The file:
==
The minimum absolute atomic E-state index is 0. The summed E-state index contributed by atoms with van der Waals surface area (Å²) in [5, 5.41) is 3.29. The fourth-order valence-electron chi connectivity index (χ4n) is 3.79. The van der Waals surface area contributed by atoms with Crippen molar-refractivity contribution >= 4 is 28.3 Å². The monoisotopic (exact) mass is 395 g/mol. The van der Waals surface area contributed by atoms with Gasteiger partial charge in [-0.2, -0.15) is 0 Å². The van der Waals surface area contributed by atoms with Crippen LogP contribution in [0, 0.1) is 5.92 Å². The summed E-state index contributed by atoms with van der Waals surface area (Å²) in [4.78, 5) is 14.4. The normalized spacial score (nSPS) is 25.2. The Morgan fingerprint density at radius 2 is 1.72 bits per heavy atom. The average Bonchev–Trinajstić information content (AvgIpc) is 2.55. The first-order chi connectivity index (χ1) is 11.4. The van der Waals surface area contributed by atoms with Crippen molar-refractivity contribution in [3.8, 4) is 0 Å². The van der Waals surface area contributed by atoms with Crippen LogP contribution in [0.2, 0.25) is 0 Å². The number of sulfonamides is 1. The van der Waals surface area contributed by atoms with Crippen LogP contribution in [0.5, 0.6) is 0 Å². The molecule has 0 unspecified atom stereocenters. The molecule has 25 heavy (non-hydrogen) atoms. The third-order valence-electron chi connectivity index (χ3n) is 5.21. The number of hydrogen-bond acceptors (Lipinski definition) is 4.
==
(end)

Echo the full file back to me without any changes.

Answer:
The minimum absolute atomic E-state index is 0. The summed E-state index contributed by atoms with van der Waals surface area (Å²) in [5, 5.41) is 3.29. The fourth-order valence-electron chi connectivity index (χ4n) is 3.79. The van der Waals surface area contributed by atoms with Crippen molar-refractivity contribution >= 4 is 28.3 Å². The monoisotopic (exact) mass is 395 g/mol. The van der Waals surface area contributed by atoms with Gasteiger partial charge in [-0.2, -0.15) is 0 Å². The van der Waals surface area contributed by atoms with Crippen LogP contribution in [0, 0.1) is 5.92 Å². The summed E-state index contributed by atoms with van der Waals surface area (Å²) in [4.78, 5) is 14.4. The normalized spacial score (nSPS) is 25.2. The Morgan fingerprint density at radius 2 is 1.72 bits per heavy atom. The average Bonchev–Trinajstić information content (AvgIpc) is 2.55. The first-order chi connectivity index (χ1) is 11.4. The van der Waals surface area contributed by atoms with Crippen molar-refractivity contribution in [3.8, 4) is 0 Å². The van der Waals surface area contributed by atoms with Crippen LogP contribution in [0.2, 0.25) is 0 Å². The number of sulfonamides is 1. The van der Waals surface area contributed by atoms with Crippen LogP contribution in [0.5, 0.6) is 0 Å². The molecule has 0 unspecified atom stereocenters. The molecule has 25 heavy (non-hydrogen) atoms. The third-order valence-electron chi connectivity index (χ3n) is 5.21. The number of hydrogen-bond acceptors (Lipinski definition) is 4.